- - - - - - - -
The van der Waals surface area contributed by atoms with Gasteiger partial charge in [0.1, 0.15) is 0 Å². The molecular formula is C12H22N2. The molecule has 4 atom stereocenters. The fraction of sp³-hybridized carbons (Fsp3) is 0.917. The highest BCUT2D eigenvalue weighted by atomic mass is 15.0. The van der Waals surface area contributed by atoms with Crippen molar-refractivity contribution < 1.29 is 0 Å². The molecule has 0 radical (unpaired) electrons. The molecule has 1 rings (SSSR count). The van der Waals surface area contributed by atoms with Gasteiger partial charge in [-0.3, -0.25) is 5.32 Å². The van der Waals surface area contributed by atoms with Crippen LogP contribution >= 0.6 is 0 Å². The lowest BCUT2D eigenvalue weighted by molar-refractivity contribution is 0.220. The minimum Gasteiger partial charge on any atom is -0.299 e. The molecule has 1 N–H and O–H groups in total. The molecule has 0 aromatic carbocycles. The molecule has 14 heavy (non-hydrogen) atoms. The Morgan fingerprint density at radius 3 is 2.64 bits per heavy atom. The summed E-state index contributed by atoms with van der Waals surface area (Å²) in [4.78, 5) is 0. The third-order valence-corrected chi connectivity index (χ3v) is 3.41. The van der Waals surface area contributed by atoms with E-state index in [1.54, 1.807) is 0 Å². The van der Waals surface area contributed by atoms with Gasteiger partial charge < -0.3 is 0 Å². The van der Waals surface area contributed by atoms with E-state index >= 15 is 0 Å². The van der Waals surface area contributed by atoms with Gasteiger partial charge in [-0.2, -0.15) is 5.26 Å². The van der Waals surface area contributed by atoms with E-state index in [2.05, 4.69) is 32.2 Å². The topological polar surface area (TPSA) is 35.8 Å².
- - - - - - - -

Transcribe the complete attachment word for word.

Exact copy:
The van der Waals surface area contributed by atoms with Gasteiger partial charge in [0.1, 0.15) is 0 Å². The molecular formula is C12H22N2. The molecule has 4 atom stereocenters. The fraction of sp³-hybridized carbons (Fsp3) is 0.917. The highest BCUT2D eigenvalue weighted by atomic mass is 15.0. The van der Waals surface area contributed by atoms with Crippen molar-refractivity contribution < 1.29 is 0 Å². The molecule has 0 radical (unpaired) electrons. The molecule has 1 rings (SSSR count). The van der Waals surface area contributed by atoms with Gasteiger partial charge in [-0.3, -0.25) is 5.32 Å². The van der Waals surface area contributed by atoms with Crippen LogP contribution >= 0.6 is 0 Å². The lowest BCUT2D eigenvalue weighted by molar-refractivity contribution is 0.220. The minimum Gasteiger partial charge on any atom is -0.299 e. The molecule has 1 N–H and O–H groups in total. The molecule has 0 aromatic carbocycles. The molecule has 14 heavy (non-hydrogen) atoms. The Morgan fingerprint density at radius 3 is 2.64 bits per heavy atom. The summed E-state index contributed by atoms with van der Waals surface area (Å²) in [4.78, 5) is 0. The third-order valence-corrected chi connectivity index (χ3v) is 3.41. The van der Waals surface area contributed by atoms with E-state index in [1.54, 1.807) is 0 Å². The van der Waals surface area contributed by atoms with Gasteiger partial charge < -0.3 is 0 Å². The van der Waals surface area contributed by atoms with E-state index >= 15 is 0 Å². The van der Waals surface area contributed by atoms with Gasteiger partial charge in [-0.2, -0.15) is 5.26 Å². The van der Waals surface area contributed by atoms with E-state index in [2.05, 4.69) is 32.2 Å². The topological polar surface area (TPSA) is 35.8 Å².